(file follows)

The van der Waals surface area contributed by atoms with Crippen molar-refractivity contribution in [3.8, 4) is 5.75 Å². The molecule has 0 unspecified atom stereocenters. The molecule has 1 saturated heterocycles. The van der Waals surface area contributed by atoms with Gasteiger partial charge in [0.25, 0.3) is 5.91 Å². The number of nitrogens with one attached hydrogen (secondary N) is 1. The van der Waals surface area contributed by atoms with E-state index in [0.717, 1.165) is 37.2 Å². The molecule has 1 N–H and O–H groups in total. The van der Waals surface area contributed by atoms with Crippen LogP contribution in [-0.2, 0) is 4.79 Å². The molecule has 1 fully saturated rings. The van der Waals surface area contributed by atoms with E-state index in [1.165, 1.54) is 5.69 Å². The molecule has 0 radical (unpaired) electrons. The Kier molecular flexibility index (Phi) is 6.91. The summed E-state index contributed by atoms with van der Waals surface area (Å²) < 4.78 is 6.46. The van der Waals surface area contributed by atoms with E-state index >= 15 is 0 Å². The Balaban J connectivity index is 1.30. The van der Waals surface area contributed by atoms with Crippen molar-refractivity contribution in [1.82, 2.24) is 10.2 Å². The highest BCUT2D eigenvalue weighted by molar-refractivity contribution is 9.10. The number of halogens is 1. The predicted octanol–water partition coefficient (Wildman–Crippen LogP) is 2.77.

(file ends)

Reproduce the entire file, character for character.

The van der Waals surface area contributed by atoms with Crippen molar-refractivity contribution in [3.8, 4) is 5.75 Å². The molecule has 0 unspecified atom stereocenters. The molecule has 1 saturated heterocycles. The van der Waals surface area contributed by atoms with Gasteiger partial charge in [0.25, 0.3) is 5.91 Å². The number of nitrogens with one attached hydrogen (secondary N) is 1. The van der Waals surface area contributed by atoms with E-state index in [0.717, 1.165) is 37.2 Å². The molecule has 1 N–H and O–H groups in total. The van der Waals surface area contributed by atoms with Crippen LogP contribution in [-0.2, 0) is 4.79 Å². The molecule has 1 fully saturated rings. The van der Waals surface area contributed by atoms with E-state index in [1.165, 1.54) is 5.69 Å². The molecule has 0 radical (unpaired) electrons. The Kier molecular flexibility index (Phi) is 6.91. The summed E-state index contributed by atoms with van der Waals surface area (Å²) < 4.78 is 6.46. The van der Waals surface area contributed by atoms with E-state index >= 15 is 0 Å². The Balaban J connectivity index is 1.30. The van der Waals surface area contributed by atoms with Crippen molar-refractivity contribution in [1.82, 2.24) is 10.2 Å². The highest BCUT2D eigenvalue weighted by molar-refractivity contribution is 9.10. The number of halogens is 1. The predicted octanol–water partition coefficient (Wildman–Crippen LogP) is 2.77.